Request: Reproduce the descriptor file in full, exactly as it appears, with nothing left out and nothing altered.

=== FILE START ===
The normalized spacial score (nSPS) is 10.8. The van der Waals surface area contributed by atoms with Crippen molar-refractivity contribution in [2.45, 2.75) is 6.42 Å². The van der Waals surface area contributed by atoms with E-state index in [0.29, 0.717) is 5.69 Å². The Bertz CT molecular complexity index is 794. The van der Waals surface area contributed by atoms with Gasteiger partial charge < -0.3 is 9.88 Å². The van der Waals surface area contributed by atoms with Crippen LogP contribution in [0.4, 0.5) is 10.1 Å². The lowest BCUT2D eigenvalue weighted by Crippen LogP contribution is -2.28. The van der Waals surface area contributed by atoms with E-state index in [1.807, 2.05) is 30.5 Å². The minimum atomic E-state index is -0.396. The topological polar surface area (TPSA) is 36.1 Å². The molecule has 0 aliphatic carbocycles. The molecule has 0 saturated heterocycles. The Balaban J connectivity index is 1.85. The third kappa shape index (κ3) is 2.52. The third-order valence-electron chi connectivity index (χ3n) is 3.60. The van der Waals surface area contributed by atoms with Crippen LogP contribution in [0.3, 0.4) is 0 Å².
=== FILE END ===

The normalized spacial score (nSPS) is 10.8. The van der Waals surface area contributed by atoms with Crippen molar-refractivity contribution in [2.45, 2.75) is 6.42 Å². The van der Waals surface area contributed by atoms with E-state index in [0.29, 0.717) is 5.69 Å². The Bertz CT molecular complexity index is 794. The van der Waals surface area contributed by atoms with Gasteiger partial charge < -0.3 is 9.88 Å². The van der Waals surface area contributed by atoms with Crippen LogP contribution in [0.4, 0.5) is 10.1 Å². The lowest BCUT2D eigenvalue weighted by Crippen LogP contribution is -2.28. The van der Waals surface area contributed by atoms with E-state index in [1.807, 2.05) is 30.5 Å². The minimum atomic E-state index is -0.396. The topological polar surface area (TPSA) is 36.1 Å². The molecule has 0 aliphatic carbocycles. The molecule has 0 saturated heterocycles. The Balaban J connectivity index is 1.85. The third kappa shape index (κ3) is 2.52. The third-order valence-electron chi connectivity index (χ3n) is 3.60. The van der Waals surface area contributed by atoms with Crippen LogP contribution in [0.3, 0.4) is 0 Å².